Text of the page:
Gustav Mahler always asked existential questions: about the meaning of human life, about the usefulness of all earthly endeavors, about mourning, consolation and death. His gigantic symphonies therefore open up enormous possibilities for interpretation for the musicians. For example, whether they tend to discover question marks in the scores – or exclamation marks.
On Thursday in the sold-out concert hall, Christoph Eschenbach clearly opted for the exclamation mark at Mahler’s second. “Resurrection Symphony” is the nickname of the ninety-minute work, which premiered in Berlin in 1895, after the Klopstock text that the composer put into the mouths of the choir and two soloists in the final movement.
The orchestra plays at its best
The opening “Allegro maestoso” begins powerfully, the “quite serious and solemn expression” that Mahler prescribes, replacing Eschenbach with wild determination, letting theme follow theme, rich in contrast, with a powerful self-evidence.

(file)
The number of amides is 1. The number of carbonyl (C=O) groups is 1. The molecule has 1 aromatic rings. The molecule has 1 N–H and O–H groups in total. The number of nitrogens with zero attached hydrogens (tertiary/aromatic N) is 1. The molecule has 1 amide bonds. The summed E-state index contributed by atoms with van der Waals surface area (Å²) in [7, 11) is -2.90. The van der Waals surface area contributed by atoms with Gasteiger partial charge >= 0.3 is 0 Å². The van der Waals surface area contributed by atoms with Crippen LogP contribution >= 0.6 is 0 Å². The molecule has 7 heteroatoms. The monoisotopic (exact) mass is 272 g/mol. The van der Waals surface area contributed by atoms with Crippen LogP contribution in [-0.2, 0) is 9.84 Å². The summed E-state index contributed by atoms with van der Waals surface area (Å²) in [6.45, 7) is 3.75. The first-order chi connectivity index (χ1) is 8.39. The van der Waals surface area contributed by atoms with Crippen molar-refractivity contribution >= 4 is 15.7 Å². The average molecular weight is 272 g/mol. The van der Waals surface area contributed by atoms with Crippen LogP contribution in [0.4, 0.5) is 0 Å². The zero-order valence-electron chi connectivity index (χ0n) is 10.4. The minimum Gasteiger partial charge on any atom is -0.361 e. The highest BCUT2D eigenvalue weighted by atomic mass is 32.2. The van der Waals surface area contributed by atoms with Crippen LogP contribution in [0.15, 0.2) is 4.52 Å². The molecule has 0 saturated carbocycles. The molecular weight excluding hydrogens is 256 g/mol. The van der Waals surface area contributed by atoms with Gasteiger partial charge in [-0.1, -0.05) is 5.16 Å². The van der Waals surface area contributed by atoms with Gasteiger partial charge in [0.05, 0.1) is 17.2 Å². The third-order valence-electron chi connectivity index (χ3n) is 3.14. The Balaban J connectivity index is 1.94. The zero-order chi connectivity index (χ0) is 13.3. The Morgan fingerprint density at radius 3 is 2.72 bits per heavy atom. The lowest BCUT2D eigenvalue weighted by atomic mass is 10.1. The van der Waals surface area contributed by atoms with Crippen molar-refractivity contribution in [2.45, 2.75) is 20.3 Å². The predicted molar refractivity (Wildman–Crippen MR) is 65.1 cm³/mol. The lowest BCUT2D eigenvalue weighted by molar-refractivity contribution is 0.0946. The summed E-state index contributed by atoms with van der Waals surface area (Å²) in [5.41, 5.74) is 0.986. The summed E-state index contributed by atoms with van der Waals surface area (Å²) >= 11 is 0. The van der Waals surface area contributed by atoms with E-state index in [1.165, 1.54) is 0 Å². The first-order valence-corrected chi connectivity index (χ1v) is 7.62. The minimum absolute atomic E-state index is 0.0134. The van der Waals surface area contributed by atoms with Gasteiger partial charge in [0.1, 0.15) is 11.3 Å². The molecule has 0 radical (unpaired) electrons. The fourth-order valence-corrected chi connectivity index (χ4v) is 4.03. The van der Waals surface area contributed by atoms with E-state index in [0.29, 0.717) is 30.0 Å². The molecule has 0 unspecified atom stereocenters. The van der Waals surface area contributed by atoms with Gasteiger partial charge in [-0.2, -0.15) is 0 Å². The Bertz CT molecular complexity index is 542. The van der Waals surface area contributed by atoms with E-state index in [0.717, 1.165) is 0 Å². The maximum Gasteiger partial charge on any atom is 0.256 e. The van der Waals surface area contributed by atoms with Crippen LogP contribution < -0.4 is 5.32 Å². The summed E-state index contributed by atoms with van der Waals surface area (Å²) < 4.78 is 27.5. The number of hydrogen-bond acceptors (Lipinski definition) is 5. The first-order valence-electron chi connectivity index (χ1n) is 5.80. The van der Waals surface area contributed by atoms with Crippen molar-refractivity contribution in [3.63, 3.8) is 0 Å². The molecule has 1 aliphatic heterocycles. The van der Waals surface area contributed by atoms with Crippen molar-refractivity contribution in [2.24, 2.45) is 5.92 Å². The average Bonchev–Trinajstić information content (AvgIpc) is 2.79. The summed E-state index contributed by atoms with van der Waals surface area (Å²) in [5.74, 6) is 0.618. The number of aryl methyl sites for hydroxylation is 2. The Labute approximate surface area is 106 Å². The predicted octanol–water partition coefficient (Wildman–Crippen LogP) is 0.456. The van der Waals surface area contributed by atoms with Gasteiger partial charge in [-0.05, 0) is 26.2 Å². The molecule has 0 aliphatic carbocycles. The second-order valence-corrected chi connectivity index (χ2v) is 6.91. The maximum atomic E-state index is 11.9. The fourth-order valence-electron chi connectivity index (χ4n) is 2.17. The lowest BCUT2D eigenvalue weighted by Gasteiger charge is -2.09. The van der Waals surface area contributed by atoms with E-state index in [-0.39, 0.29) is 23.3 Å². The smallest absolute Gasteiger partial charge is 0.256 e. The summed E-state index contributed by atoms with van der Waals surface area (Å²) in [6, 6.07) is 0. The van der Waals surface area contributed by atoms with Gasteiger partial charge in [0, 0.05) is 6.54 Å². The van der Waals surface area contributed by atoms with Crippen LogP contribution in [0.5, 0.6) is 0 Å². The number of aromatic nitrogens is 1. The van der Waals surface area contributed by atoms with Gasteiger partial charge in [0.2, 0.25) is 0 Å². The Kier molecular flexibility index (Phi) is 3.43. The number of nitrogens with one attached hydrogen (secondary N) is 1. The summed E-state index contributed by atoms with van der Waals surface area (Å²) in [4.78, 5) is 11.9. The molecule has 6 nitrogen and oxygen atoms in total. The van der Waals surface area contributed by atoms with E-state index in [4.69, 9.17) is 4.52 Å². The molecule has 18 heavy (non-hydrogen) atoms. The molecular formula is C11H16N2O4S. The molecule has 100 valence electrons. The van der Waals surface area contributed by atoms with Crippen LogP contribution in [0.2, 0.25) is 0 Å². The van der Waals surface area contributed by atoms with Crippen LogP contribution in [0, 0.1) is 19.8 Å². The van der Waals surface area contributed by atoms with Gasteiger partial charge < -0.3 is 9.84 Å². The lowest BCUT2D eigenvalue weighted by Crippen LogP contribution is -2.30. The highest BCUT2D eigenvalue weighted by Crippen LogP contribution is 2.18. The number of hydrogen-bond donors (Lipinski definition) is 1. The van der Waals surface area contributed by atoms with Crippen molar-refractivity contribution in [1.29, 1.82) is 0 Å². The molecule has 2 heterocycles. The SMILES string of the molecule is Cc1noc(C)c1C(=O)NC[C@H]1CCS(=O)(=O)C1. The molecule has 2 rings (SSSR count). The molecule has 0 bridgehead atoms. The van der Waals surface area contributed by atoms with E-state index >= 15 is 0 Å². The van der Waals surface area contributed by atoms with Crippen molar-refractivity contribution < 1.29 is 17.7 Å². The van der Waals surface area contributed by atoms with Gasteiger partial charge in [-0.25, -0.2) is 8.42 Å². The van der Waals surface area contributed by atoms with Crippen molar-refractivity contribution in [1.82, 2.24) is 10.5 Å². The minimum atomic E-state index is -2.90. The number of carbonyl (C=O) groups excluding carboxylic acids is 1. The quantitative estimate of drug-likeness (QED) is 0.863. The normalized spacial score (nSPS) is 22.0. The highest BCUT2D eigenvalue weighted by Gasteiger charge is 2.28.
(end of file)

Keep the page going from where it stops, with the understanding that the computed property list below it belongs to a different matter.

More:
An almost casual gesture is enough for him, the Konzerthausorchester now knows its chief conductor so well. A magnificent cinemascope sound roars, rich in colour, sensually sharp. The instrumentalists present themselves in top form.
The slow movement develops with a calm pulse, Eschenbach consistently avoids the Viennese charm and cosiness, which could also be emphasized here. All the more disturbing are the forte passages – as if bursting in from outside – with their oppressive motor activity.
The spinning second intermezzo becomes a perpetual motion machine, with Mihoko Fujimura singing her alto solo heartily and compassionately. Then the structure threatens to unravel a bit, but in the triumphal gesture of the march Eschenbach is able to pull the threads together again, the Slovakian Philharmonic Choir provides the hoped-for goosebumps moment with its entry with a dense, urgent sound. Then everything pushes towards the apotheosis.
There are a lot of exclamation marks on this evening, a lot of things seem calculated and effective, like film music avant la lettre. In his last season as head of the Gendarmenmarkt, Christoph Eschenbach clearly wants to celebrate the beauty of the really great symphony and enjoy the enormous potential of his orchestra. He was heartily granted that.
The Konzerthausorchester will also play Mahler’s Second on November 11 and 12, each time at 8 p.m.
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